The following are some of the new tactics possibly developed as a result of these new weapons, the Henry and the Spencer. One tactic that seemed to develop was the idea of repeated volley fire. By use of a controlled volley, every 2 seconds, a frontal charge could be broken up most of the time, demoralizing the enemy. Where many volleys could be fired with repeaters in a minute, a man with a muzzle loader could only fire 2 or 3 per minute. With a repeater continued volleys could be sustained for long periods. Another tactic was the use of repeaters by skirmishers. By sending out skirmishers with repeaters, their rate of fire would confuse the enemy. The enemy would not be able to tell how many were in their front. Also they could send out fewer skirmishers to do the same job as several, thus risking fewer lives. Troops armed with Henrys and Spencers would often fire a volley then wait. The enemy thinking they were reloading would attack across the open, only to be greeted by a hail of lead from the muzzles of the repeaters. This caused a great many casualties to the attacking army. Some reports state that the repeaters' levers were operated like pump handles, or a stream of lead was fired, or a raking fire, or they fired as fast as they could work their levers. Another tactic was to plug a gap in the lines. One report mentions that the Lightning Brigade was capable of firing 160,000 rounds of ammunition in 5 minutes. That is a rate of fire that could plug any gap in the lines.(31)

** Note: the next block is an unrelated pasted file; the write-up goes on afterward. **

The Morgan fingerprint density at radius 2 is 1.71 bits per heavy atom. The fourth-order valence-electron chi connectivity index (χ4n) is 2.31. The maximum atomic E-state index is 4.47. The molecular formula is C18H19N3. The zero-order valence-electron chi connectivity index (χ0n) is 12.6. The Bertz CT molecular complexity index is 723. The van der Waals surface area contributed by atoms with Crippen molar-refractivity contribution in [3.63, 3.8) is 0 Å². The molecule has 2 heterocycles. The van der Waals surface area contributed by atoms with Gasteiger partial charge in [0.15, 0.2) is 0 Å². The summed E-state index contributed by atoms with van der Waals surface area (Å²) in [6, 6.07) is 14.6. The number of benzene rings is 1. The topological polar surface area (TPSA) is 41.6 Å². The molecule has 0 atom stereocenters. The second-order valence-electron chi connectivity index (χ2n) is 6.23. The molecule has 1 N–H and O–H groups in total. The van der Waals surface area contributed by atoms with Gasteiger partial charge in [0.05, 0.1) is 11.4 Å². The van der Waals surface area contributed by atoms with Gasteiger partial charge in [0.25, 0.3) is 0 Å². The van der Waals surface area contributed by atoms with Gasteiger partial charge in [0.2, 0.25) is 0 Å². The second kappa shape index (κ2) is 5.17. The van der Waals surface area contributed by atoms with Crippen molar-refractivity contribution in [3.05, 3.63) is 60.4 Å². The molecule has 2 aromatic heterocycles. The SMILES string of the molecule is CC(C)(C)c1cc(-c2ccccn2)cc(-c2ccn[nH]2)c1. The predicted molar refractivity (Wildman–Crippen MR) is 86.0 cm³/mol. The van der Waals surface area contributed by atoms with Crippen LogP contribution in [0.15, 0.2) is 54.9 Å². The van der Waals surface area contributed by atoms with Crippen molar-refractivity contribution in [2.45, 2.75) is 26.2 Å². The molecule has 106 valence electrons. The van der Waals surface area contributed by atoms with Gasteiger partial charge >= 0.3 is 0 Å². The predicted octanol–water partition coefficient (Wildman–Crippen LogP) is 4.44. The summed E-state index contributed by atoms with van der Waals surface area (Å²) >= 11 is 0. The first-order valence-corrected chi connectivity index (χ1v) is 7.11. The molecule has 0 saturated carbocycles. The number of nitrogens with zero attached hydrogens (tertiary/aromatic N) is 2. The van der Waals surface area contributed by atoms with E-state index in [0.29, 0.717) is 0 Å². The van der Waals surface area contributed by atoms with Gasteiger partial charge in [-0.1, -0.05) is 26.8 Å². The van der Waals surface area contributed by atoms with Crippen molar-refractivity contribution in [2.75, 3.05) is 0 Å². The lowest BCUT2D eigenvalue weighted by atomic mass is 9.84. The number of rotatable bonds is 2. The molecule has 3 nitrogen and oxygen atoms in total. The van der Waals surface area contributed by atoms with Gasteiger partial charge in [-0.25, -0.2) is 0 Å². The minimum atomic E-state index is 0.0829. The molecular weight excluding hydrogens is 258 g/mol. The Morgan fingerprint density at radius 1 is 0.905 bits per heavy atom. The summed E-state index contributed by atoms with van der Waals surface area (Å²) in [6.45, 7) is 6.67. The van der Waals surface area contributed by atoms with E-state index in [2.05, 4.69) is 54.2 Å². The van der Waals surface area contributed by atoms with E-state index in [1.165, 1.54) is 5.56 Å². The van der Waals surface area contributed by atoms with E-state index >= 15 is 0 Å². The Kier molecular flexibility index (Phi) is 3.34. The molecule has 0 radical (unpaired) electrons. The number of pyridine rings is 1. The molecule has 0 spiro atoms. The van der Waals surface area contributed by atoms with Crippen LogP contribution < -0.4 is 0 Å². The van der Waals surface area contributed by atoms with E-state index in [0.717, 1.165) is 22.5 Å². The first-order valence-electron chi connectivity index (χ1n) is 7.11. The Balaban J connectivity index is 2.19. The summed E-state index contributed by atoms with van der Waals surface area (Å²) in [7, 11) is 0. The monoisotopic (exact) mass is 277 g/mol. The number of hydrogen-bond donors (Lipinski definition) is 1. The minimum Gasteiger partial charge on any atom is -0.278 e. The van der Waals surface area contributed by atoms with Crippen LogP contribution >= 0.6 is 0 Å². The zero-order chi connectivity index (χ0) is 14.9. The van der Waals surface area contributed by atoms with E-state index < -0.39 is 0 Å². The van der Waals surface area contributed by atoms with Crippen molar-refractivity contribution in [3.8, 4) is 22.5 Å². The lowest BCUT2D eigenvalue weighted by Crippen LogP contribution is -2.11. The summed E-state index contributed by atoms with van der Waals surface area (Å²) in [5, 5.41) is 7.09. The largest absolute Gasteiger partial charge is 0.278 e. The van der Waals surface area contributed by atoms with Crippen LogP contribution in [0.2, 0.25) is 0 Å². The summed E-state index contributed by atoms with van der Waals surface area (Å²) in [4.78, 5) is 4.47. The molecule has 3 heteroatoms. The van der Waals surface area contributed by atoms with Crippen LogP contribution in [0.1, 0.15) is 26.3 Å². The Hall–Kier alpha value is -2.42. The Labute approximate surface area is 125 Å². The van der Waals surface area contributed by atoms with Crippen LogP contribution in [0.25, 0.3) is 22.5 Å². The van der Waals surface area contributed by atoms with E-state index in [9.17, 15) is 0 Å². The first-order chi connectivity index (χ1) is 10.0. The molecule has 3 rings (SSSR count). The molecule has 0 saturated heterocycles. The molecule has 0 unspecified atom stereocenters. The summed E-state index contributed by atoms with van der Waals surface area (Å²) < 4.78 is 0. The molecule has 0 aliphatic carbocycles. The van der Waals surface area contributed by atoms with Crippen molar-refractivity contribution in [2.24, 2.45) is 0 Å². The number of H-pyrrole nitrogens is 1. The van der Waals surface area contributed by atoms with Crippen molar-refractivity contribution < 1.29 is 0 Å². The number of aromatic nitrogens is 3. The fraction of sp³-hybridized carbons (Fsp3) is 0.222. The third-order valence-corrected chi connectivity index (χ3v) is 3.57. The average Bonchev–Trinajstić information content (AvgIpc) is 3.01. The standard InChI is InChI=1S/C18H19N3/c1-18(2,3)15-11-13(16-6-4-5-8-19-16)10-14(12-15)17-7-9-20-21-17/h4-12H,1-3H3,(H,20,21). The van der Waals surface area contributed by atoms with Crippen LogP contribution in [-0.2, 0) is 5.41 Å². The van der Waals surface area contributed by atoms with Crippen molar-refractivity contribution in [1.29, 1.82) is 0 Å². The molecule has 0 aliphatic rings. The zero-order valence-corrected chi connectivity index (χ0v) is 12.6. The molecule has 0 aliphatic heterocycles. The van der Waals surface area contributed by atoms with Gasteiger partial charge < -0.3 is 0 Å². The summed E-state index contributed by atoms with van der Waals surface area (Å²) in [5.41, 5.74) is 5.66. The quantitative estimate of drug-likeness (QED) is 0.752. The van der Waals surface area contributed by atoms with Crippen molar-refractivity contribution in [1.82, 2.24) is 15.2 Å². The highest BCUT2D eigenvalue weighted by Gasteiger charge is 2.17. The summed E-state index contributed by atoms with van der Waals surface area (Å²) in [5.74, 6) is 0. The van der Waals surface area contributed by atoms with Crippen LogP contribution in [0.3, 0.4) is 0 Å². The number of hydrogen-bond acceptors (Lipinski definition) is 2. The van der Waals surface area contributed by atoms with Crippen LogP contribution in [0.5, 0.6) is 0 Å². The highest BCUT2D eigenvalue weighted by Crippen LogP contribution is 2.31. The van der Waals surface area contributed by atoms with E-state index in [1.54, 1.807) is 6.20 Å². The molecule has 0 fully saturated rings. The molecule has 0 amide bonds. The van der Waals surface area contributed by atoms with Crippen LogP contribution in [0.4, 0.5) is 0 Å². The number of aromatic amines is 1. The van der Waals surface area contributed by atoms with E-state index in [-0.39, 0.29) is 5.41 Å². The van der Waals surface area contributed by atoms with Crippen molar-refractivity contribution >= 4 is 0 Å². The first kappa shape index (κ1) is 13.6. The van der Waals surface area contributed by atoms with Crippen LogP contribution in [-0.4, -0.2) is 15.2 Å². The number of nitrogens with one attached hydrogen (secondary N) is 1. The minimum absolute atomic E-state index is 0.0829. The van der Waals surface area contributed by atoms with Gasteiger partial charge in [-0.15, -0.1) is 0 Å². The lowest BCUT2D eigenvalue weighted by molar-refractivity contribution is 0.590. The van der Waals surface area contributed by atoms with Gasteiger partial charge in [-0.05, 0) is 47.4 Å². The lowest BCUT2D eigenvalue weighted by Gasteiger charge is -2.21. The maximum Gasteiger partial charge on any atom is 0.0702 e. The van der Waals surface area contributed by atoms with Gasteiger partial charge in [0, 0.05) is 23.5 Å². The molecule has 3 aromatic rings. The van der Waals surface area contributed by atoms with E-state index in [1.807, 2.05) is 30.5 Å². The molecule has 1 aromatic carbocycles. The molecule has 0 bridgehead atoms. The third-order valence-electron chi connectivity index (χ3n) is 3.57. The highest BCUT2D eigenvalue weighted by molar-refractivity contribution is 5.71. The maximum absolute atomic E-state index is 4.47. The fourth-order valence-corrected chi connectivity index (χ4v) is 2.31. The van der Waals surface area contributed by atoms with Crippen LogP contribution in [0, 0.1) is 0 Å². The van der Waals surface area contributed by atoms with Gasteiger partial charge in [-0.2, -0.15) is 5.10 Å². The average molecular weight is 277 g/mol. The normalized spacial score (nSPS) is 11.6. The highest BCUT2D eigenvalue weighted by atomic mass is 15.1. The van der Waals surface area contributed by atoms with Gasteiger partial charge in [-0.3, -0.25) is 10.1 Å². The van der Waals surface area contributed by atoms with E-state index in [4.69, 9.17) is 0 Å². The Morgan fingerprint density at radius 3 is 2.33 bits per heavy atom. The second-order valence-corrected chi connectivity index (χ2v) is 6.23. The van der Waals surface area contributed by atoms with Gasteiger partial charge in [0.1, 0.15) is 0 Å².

The Henry and the Spencer were the assault weapons of their day. Troops armed with these weapons would close to within 200 yards, then charge and fire as fast as they could. Their large volume of fire would cause the enemy to flee their infantry positions or leave their artillery behind.(14)

Since no official tactics existed, the brigade commanders came up with their own. Most of the time these tactics involved the repeater as a rapid fire weapon. To fire in a slow fire operation and not make use of the rapid fire capability, would render the repeater no more useful than a muzzle loader.

The Henry changed warfare forever making the muzzle loader obsolete for future wars. General Porter Alexander, CSA Artillery, commented that if the Union would have adopted repeaters in large numbers, the war would have ended within a year or two at the most.

What the military would not accept was the fact that the Henry and Spencer made single shot weapons obsolete for regular army use. There failure to adopt a repeating rifle sooner cost many soldiers their lives. The 1873 Trapdoor Springfield, although and excellent and durable weapon, was outdated when it was introduced. Even though it had greater range with it's .45-70 caliber, the common soldier had very little target practice and was unable to hit targets consistently at ranges beyond 150 to 200 yards, the effective range of the repeaters. So the trade off of rapid fire for greater range was a poor trade. There are claims of great shooting and statements that a Henry has killing power out to 1,000 yards. These claims are not quite believable as we will see.   [Next]